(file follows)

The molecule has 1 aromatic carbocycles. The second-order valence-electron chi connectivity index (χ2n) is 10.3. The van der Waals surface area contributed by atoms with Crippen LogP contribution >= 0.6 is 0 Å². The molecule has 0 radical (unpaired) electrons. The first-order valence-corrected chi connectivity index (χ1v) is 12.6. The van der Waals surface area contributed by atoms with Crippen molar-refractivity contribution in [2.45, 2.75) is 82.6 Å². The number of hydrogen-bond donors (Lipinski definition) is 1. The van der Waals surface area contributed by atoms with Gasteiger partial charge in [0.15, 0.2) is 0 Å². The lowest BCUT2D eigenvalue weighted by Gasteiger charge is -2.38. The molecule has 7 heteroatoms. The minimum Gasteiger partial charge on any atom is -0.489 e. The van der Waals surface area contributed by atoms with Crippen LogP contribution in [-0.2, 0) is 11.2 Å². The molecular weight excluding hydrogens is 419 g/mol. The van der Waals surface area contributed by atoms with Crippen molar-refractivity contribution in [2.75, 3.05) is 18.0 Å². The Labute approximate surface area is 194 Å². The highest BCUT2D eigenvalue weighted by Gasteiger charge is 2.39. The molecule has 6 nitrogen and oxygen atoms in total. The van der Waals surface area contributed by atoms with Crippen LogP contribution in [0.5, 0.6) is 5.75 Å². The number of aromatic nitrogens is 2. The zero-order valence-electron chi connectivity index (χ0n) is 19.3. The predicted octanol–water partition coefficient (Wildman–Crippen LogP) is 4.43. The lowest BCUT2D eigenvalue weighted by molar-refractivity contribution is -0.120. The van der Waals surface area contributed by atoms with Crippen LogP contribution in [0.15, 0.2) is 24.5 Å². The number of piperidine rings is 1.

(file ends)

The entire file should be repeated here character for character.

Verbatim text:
The molecule has 1 aromatic carbocycles. The second-order valence-electron chi connectivity index (χ2n) is 10.3. The van der Waals surface area contributed by atoms with Crippen LogP contribution >= 0.6 is 0 Å². The molecule has 0 radical (unpaired) electrons. The first-order valence-corrected chi connectivity index (χ1v) is 12.6. The van der Waals surface area contributed by atoms with Crippen molar-refractivity contribution in [2.45, 2.75) is 82.6 Å². The number of hydrogen-bond donors (Lipinski definition) is 1. The van der Waals surface area contributed by atoms with Gasteiger partial charge in [0.15, 0.2) is 0 Å². The lowest BCUT2D eigenvalue weighted by Gasteiger charge is -2.38. The molecule has 7 heteroatoms. The minimum Gasteiger partial charge on any atom is -0.489 e. The van der Waals surface area contributed by atoms with Crippen LogP contribution in [-0.2, 0) is 11.2 Å². The molecular weight excluding hydrogens is 419 g/mol. The van der Waals surface area contributed by atoms with Crippen molar-refractivity contribution in [2.75, 3.05) is 18.0 Å². The Labute approximate surface area is 194 Å². The highest BCUT2D eigenvalue weighted by Gasteiger charge is 2.39. The molecule has 6 nitrogen and oxygen atoms in total. The van der Waals surface area contributed by atoms with Crippen LogP contribution in [0.5, 0.6) is 5.75 Å². The number of aromatic nitrogens is 2. The zero-order valence-electron chi connectivity index (χ0n) is 19.3. The predicted octanol–water partition coefficient (Wildman–Crippen LogP) is 4.43. The lowest BCUT2D eigenvalue weighted by molar-refractivity contribution is -0.120. The van der Waals surface area contributed by atoms with Crippen LogP contribution in [0.15, 0.2) is 24.5 Å². The number of piperidine rings is 1.